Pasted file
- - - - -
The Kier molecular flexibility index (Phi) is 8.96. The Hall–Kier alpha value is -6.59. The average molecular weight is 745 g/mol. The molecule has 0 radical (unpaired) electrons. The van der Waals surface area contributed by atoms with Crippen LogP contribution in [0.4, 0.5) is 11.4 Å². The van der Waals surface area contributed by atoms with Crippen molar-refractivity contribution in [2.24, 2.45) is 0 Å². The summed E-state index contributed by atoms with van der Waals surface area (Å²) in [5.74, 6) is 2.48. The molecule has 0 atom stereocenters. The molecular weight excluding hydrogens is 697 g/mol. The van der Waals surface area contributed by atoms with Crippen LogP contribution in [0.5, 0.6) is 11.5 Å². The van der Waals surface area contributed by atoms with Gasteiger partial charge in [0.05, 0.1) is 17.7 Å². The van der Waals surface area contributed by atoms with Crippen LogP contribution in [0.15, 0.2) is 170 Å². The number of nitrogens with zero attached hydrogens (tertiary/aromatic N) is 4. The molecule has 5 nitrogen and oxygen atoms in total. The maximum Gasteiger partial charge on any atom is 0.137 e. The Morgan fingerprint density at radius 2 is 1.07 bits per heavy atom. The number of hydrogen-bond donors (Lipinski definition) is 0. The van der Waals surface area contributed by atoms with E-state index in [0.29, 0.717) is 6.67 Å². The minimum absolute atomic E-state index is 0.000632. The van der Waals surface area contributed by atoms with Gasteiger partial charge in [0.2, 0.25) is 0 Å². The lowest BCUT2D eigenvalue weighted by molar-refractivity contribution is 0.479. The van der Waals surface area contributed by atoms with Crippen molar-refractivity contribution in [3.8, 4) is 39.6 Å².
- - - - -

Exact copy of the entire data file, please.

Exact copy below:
The Kier molecular flexibility index (Phi) is 8.96. The Hall–Kier alpha value is -6.59. The average molecular weight is 745 g/mol. The molecule has 0 radical (unpaired) electrons. The van der Waals surface area contributed by atoms with Crippen LogP contribution in [0.4, 0.5) is 11.4 Å². The van der Waals surface area contributed by atoms with Crippen molar-refractivity contribution in [2.24, 2.45) is 0 Å². The summed E-state index contributed by atoms with van der Waals surface area (Å²) in [5.74, 6) is 2.48. The molecule has 0 atom stereocenters. The molecular weight excluding hydrogens is 697 g/mol. The van der Waals surface area contributed by atoms with Crippen LogP contribution in [0.5, 0.6) is 11.5 Å². The van der Waals surface area contributed by atoms with Gasteiger partial charge in [0.05, 0.1) is 17.7 Å². The van der Waals surface area contributed by atoms with Crippen LogP contribution in [0.15, 0.2) is 170 Å². The number of nitrogens with zero attached hydrogens (tertiary/aromatic N) is 4. The molecule has 5 nitrogen and oxygen atoms in total. The maximum Gasteiger partial charge on any atom is 0.137 e. The Morgan fingerprint density at radius 2 is 1.07 bits per heavy atom. The number of hydrogen-bond donors (Lipinski definition) is 0. The van der Waals surface area contributed by atoms with E-state index in [0.29, 0.717) is 6.67 Å². The minimum absolute atomic E-state index is 0.000632. The van der Waals surface area contributed by atoms with Gasteiger partial charge in [0.2, 0.25) is 0 Å². The lowest BCUT2D eigenvalue weighted by molar-refractivity contribution is 0.479. The van der Waals surface area contributed by atoms with Crippen molar-refractivity contribution in [3.8, 4) is 39.6 Å².